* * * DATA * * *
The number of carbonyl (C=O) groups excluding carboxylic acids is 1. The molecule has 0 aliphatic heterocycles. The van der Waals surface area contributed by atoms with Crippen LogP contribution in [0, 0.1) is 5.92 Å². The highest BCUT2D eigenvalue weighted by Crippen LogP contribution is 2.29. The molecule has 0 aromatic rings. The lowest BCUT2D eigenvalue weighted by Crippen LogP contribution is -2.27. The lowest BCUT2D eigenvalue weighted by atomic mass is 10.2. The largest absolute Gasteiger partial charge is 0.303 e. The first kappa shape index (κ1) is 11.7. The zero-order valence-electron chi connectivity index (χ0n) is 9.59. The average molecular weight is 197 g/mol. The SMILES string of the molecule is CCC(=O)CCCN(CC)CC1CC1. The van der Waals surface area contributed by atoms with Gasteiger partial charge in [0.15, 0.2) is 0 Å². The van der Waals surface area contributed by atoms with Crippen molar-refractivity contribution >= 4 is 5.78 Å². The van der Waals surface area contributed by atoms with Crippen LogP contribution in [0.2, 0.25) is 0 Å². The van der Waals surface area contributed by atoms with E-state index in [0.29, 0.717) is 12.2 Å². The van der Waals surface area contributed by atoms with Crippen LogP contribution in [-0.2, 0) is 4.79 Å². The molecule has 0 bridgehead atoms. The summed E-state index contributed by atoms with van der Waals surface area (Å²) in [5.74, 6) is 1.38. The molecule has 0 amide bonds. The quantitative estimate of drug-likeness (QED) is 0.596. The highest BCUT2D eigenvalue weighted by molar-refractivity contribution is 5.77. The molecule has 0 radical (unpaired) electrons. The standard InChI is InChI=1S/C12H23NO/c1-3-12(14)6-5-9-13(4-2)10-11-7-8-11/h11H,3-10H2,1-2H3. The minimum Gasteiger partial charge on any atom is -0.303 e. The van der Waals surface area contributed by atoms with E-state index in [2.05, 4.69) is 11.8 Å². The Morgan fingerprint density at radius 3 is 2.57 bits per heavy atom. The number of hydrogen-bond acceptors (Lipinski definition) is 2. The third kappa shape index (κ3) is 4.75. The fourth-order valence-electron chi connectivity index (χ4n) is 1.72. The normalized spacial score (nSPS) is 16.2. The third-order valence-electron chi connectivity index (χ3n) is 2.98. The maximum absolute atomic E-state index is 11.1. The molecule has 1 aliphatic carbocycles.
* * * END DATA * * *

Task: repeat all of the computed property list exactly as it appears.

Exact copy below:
The number of carbonyl (C=O) groups excluding carboxylic acids is 1. The molecule has 0 aliphatic heterocycles. The van der Waals surface area contributed by atoms with Crippen LogP contribution in [0, 0.1) is 5.92 Å². The highest BCUT2D eigenvalue weighted by Crippen LogP contribution is 2.29. The molecule has 0 aromatic rings. The lowest BCUT2D eigenvalue weighted by Crippen LogP contribution is -2.27. The lowest BCUT2D eigenvalue weighted by atomic mass is 10.2. The largest absolute Gasteiger partial charge is 0.303 e. The first kappa shape index (κ1) is 11.7. The zero-order valence-electron chi connectivity index (χ0n) is 9.59. The average molecular weight is 197 g/mol. The SMILES string of the molecule is CCC(=O)CCCN(CC)CC1CC1. The van der Waals surface area contributed by atoms with Gasteiger partial charge in [0.15, 0.2) is 0 Å². The van der Waals surface area contributed by atoms with Crippen molar-refractivity contribution >= 4 is 5.78 Å². The van der Waals surface area contributed by atoms with Crippen LogP contribution in [0.2, 0.25) is 0 Å². The van der Waals surface area contributed by atoms with E-state index in [0.29, 0.717) is 12.2 Å². The van der Waals surface area contributed by atoms with Crippen LogP contribution in [-0.2, 0) is 4.79 Å². The molecule has 0 bridgehead atoms. The summed E-state index contributed by atoms with van der Waals surface area (Å²) in [5.74, 6) is 1.38. The molecule has 0 amide bonds. The quantitative estimate of drug-likeness (QED) is 0.596. The highest BCUT2D eigenvalue weighted by molar-refractivity contribution is 5.77. The molecule has 0 radical (unpaired) electrons. The standard InChI is InChI=1S/C12H23NO/c1-3-12(14)6-5-9-13(4-2)10-11-7-8-11/h11H,3-10H2,1-2H3. The minimum Gasteiger partial charge on any atom is -0.303 e. The van der Waals surface area contributed by atoms with E-state index in [2.05, 4.69) is 11.8 Å². The Morgan fingerprint density at radius 3 is 2.57 bits per heavy atom. The number of hydrogen-bond acceptors (Lipinski definition) is 2. The third kappa shape index (κ3) is 4.75. The fourth-order valence-electron chi connectivity index (χ4n) is 1.72. The normalized spacial score (nSPS) is 16.2. The third-order valence-electron chi connectivity index (χ3n) is 2.98. The maximum absolute atomic E-state index is 11.1. The molecule has 1 aliphatic carbocycles.